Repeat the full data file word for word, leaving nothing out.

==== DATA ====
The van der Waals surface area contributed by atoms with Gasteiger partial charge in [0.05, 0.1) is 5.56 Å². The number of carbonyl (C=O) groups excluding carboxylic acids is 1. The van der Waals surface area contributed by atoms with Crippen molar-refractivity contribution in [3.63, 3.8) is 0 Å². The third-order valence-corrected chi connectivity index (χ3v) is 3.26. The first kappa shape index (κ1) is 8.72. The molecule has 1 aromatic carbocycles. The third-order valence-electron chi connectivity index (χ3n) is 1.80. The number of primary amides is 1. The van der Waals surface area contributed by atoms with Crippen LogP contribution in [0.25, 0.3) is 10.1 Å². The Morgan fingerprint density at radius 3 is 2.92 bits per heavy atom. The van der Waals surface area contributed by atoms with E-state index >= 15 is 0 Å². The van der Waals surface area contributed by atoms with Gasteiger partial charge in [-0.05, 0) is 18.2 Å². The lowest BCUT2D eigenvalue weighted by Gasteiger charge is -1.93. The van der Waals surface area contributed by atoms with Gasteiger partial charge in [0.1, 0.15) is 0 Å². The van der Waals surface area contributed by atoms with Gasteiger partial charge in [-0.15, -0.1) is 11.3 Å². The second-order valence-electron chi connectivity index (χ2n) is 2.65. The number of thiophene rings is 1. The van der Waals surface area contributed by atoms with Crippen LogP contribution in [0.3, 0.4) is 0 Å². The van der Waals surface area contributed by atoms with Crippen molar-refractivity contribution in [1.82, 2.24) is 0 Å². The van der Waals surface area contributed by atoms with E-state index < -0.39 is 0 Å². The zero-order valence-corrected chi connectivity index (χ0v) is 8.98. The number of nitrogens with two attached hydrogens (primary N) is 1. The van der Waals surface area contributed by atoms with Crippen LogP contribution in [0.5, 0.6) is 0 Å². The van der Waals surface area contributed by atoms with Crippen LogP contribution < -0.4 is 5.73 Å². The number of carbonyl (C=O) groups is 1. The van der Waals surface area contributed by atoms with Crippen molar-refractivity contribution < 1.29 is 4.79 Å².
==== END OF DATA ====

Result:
The van der Waals surface area contributed by atoms with Gasteiger partial charge in [0.05, 0.1) is 5.56 Å². The number of carbonyl (C=O) groups excluding carboxylic acids is 1. The van der Waals surface area contributed by atoms with Crippen molar-refractivity contribution in [3.63, 3.8) is 0 Å². The third-order valence-corrected chi connectivity index (χ3v) is 3.26. The first kappa shape index (κ1) is 8.72. The molecule has 1 aromatic carbocycles. The third-order valence-electron chi connectivity index (χ3n) is 1.80. The number of primary amides is 1. The van der Waals surface area contributed by atoms with Crippen LogP contribution in [0.25, 0.3) is 10.1 Å². The Morgan fingerprint density at radius 3 is 2.92 bits per heavy atom. The van der Waals surface area contributed by atoms with E-state index >= 15 is 0 Å². The van der Waals surface area contributed by atoms with Gasteiger partial charge in [-0.05, 0) is 18.2 Å². The lowest BCUT2D eigenvalue weighted by Gasteiger charge is -1.93. The van der Waals surface area contributed by atoms with Gasteiger partial charge in [0.1, 0.15) is 0 Å². The van der Waals surface area contributed by atoms with Gasteiger partial charge in [-0.15, -0.1) is 11.3 Å². The second-order valence-electron chi connectivity index (χ2n) is 2.65. The number of thiophene rings is 1. The van der Waals surface area contributed by atoms with Crippen LogP contribution in [0.3, 0.4) is 0 Å². The van der Waals surface area contributed by atoms with Crippen molar-refractivity contribution in [1.82, 2.24) is 0 Å². The van der Waals surface area contributed by atoms with E-state index < -0.39 is 0 Å². The zero-order valence-corrected chi connectivity index (χ0v) is 8.98. The number of nitrogens with two attached hydrogens (primary N) is 1. The van der Waals surface area contributed by atoms with Crippen LogP contribution in [0.5, 0.6) is 0 Å². The van der Waals surface area contributed by atoms with Crippen LogP contribution < -0.4 is 5.73 Å². The number of carbonyl (C=O) groups is 1. The van der Waals surface area contributed by atoms with Crippen molar-refractivity contribution < 1.29 is 4.79 Å².